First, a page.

Can’t see the wood for the trees?

Making the most of our forests for biodiversity and wood production.

Jan 11, 2019
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Our new paper aims to answer the very thorny question of how best to maintain the production of wood products while conserving biodiversity? Two contrasting approaches have been proposed: one divides forests to deliver these objectives separately (known as sparing); the other integrates both objectives in the same location (known as sharing). Typically, ‘sparing’ requires intensification of production through wood fibre plantations. This means you can take wood from a smaller area, thereby ‘sparing’ a larger portion of the forest for biodiversity. In direct contrast, ‘sharing’ aims to maintain biodiversity within extensive areas of forest that are harvested at low intensities. These selectively logged tropical forests can retain up to 80 to 100 percent of native flora and fauna species, but only if managed very carefully.

While the land sparing versus land sharing problem is often framed as polar opposites, landscapes can exist anywhere on the sparing-to-sharing spectrum through mixed landscapes. These might contain combinations of intensive plantations, lower intensity selective logging, and protected areas. We explored this sparing-to-sharing spectrum in the forests of East Kalimantan, Indonesia—a global biodiversity hotspot. We found that neither sparing nor sharing extremes were optimal for any combination of species tested, including primates, carnivores and bats. The best landscape configuration for all species was mixed, containing elements of both sparing and sharing, but was ultimately towards the sparing end of the spectrum.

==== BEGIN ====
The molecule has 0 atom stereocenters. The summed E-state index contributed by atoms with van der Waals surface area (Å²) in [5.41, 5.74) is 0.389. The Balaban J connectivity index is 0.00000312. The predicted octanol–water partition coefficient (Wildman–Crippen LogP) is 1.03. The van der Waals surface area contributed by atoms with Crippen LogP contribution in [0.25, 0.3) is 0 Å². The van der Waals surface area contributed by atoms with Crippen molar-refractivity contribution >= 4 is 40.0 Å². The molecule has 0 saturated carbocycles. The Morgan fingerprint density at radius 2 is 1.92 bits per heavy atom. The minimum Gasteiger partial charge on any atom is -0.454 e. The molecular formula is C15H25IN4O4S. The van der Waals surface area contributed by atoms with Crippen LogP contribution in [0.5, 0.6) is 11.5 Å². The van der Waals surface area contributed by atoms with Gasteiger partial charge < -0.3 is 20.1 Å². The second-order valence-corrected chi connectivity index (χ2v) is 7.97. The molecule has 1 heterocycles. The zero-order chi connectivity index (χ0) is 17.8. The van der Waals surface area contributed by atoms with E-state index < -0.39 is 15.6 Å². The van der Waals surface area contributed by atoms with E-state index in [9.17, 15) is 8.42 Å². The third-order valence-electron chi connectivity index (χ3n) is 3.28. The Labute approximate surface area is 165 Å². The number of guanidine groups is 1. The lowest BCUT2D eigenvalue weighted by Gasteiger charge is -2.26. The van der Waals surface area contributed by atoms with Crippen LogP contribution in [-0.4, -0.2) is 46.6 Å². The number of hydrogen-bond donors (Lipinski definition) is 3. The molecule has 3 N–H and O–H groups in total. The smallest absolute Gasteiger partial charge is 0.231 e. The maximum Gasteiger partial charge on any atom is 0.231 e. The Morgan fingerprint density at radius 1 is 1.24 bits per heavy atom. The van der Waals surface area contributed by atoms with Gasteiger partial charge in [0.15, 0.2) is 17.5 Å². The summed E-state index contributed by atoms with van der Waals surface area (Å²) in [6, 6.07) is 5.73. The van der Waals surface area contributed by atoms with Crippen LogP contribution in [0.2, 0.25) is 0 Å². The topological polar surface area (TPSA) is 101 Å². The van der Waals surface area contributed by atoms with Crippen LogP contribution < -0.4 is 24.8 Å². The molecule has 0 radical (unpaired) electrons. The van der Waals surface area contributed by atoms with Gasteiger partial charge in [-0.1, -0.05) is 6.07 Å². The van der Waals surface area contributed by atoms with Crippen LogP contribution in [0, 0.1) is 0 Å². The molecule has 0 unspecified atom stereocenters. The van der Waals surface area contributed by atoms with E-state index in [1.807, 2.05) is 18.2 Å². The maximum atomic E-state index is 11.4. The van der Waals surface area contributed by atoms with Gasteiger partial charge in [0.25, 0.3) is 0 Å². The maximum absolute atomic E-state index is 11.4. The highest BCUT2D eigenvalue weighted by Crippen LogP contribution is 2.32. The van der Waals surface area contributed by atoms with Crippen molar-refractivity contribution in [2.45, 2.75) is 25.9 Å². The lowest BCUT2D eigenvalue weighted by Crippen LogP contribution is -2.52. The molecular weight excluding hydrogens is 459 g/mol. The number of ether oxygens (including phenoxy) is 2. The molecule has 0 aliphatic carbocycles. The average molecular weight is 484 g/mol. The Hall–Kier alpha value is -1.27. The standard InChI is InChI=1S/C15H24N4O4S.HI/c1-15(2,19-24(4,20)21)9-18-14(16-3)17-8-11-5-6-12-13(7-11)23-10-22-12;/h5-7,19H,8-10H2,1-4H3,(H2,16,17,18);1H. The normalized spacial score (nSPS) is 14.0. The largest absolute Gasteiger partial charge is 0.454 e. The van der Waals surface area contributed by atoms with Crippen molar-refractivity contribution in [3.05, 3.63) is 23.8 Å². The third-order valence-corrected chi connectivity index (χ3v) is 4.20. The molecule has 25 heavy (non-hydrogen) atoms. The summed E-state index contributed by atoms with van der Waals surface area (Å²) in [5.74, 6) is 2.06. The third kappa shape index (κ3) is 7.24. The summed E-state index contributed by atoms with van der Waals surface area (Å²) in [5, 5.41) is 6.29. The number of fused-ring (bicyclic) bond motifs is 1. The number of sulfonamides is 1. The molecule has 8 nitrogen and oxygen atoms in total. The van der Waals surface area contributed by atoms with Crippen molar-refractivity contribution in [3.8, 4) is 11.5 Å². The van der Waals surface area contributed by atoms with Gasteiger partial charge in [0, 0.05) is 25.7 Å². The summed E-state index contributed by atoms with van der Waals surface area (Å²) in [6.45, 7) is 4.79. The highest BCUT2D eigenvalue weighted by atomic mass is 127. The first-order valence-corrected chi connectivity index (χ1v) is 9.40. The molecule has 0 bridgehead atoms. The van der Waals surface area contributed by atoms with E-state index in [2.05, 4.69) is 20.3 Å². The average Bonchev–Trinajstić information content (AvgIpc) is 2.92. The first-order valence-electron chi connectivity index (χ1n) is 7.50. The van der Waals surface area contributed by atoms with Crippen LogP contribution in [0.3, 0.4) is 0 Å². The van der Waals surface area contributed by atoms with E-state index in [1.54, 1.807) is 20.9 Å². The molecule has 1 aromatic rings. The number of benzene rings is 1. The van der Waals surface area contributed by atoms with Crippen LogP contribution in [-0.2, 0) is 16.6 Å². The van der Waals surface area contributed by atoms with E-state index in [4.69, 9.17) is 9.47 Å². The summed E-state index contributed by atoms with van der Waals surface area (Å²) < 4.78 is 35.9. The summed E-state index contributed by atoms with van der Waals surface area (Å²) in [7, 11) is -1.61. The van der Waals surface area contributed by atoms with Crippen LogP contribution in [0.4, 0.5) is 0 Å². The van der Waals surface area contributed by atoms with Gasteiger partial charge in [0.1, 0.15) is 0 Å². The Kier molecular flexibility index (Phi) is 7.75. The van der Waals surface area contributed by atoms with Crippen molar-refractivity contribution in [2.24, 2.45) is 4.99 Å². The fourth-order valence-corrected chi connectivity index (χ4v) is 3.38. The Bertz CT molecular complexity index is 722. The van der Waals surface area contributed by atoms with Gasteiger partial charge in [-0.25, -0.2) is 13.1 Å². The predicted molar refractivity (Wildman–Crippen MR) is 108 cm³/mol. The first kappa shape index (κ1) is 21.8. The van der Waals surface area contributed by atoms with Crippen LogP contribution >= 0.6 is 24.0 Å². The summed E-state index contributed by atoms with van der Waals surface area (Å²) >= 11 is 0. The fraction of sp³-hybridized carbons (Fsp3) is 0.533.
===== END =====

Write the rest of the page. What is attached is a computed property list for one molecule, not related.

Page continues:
But the story doesn’t end there. Not all landscapes are equal – even when they are on the same point on the sparing-to-sharing spectrum. Often, management can be improved without altering the balance of sparing and sharing in the landscape. For example, selectively-logged forests can use conventional methods, or employ reduced-impact logging involving cutting-edge planning, felling and extraction techniques. Likewise, protected areas can be better managed by curbing forest loss and degradation through increased patrols and fire management. Intensive wood fibre plantations can improve habitat for some species by allowing longer periods between harvests.

We included these improved management types in our analysis, and contrasted them with landscape configurations allowing only conventional management methods (which is more ‘typical’ management, with no improvements).  Improved management, whatever the balance between sharing and sparing improves forests for wildlife, even when accounting for the higher economic costs that come with improving management. This held true for all combinations of species, but was particularly for endangered species such as the Bornean orangutan.

Based on our findings, it is time to question the utility of using the ‘sparing versus sharing’ frame for forest management. Tropical forests are highly complex systems, with many species already facing extinction. Restricting management options to only sparing or sharing strategies risks oversimplifying these systems. Improved management - in conjunction with systematic planning - can maintain wood production while conserving biodiversity at a broad scale. The conclusion is perhaps obvious – we’ll have healthier forests and wildlife, allowing more economic opportunity when we improve how we manage forests rather than solely fixating on how partition them. 

Paper citation:

Runting R K, Ruslandi, Griscom B W, Struebig M J, Satar M, Meijaard E, Burivalova Z, Cheyne S M, Deere N J, Game E T, Putz F E, Wells J A, Wilting A, Ancrenaz M, Ellis P, Khan F A A, Leavitt S M, Marshall A J, Possingham H P, Watson J E M and Venter O. 2019. Larger gains from improved management over sparing–sharing for tropical forests. Nature Sustainability. 2 53–61. https://doi.org/10.1038/s41893-018-0203-0

Photo by Peter Ellis.


Rebecca Runting

Lecturer, The University of Melbourne

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